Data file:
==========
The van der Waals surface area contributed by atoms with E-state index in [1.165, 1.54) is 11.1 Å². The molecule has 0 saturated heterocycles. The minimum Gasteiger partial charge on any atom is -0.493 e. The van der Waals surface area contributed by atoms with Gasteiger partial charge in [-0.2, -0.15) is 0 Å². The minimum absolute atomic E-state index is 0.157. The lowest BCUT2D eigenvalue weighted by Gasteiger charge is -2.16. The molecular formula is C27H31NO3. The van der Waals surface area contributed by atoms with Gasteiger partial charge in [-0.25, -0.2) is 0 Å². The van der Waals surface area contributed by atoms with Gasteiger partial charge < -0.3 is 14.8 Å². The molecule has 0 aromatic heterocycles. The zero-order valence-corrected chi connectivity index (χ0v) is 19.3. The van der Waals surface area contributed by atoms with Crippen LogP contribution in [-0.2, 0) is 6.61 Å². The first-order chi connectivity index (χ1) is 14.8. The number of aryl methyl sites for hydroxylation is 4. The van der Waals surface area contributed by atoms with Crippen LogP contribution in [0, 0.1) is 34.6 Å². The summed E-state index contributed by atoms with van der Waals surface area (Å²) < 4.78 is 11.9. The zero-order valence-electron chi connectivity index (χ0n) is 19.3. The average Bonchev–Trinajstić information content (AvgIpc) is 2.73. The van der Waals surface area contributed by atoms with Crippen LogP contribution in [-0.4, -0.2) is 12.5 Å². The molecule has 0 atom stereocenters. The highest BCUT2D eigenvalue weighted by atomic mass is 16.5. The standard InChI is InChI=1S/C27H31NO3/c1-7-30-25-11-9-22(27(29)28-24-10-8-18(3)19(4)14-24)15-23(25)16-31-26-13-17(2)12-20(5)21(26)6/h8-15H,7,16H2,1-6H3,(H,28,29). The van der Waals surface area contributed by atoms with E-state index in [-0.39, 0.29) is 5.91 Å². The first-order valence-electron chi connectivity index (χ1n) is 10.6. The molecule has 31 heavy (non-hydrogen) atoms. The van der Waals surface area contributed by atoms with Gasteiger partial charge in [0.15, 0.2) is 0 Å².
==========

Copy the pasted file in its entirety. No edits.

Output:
The van der Waals surface area contributed by atoms with E-state index in [1.165, 1.54) is 11.1 Å². The molecule has 0 saturated heterocycles. The minimum Gasteiger partial charge on any atom is -0.493 e. The van der Waals surface area contributed by atoms with Gasteiger partial charge in [-0.2, -0.15) is 0 Å². The minimum absolute atomic E-state index is 0.157. The lowest BCUT2D eigenvalue weighted by Gasteiger charge is -2.16. The molecular formula is C27H31NO3. The van der Waals surface area contributed by atoms with Gasteiger partial charge in [-0.25, -0.2) is 0 Å². The van der Waals surface area contributed by atoms with Gasteiger partial charge < -0.3 is 14.8 Å². The molecule has 0 aromatic heterocycles. The zero-order valence-corrected chi connectivity index (χ0v) is 19.3. The van der Waals surface area contributed by atoms with Crippen LogP contribution in [-0.2, 0) is 6.61 Å². The first-order chi connectivity index (χ1) is 14.8. The number of aryl methyl sites for hydroxylation is 4. The van der Waals surface area contributed by atoms with Crippen LogP contribution in [0, 0.1) is 34.6 Å². The summed E-state index contributed by atoms with van der Waals surface area (Å²) < 4.78 is 11.9. The zero-order valence-electron chi connectivity index (χ0n) is 19.3. The average Bonchev–Trinajstić information content (AvgIpc) is 2.73. The van der Waals surface area contributed by atoms with Crippen LogP contribution in [-0.4, -0.2) is 12.5 Å². The molecule has 0 atom stereocenters. The highest BCUT2D eigenvalue weighted by atomic mass is 16.5. The standard InChI is InChI=1S/C27H31NO3/c1-7-30-25-11-9-22(27(29)28-24-10-8-18(3)19(4)14-24)15-23(25)16-31-26-13-17(2)12-20(5)21(26)6/h8-15H,7,16H2,1-6H3,(H,28,29). The van der Waals surface area contributed by atoms with E-state index in [-0.39, 0.29) is 5.91 Å². The first-order valence-electron chi connectivity index (χ1n) is 10.6. The molecule has 31 heavy (non-hydrogen) atoms. The van der Waals surface area contributed by atoms with Gasteiger partial charge in [0.15, 0.2) is 0 Å².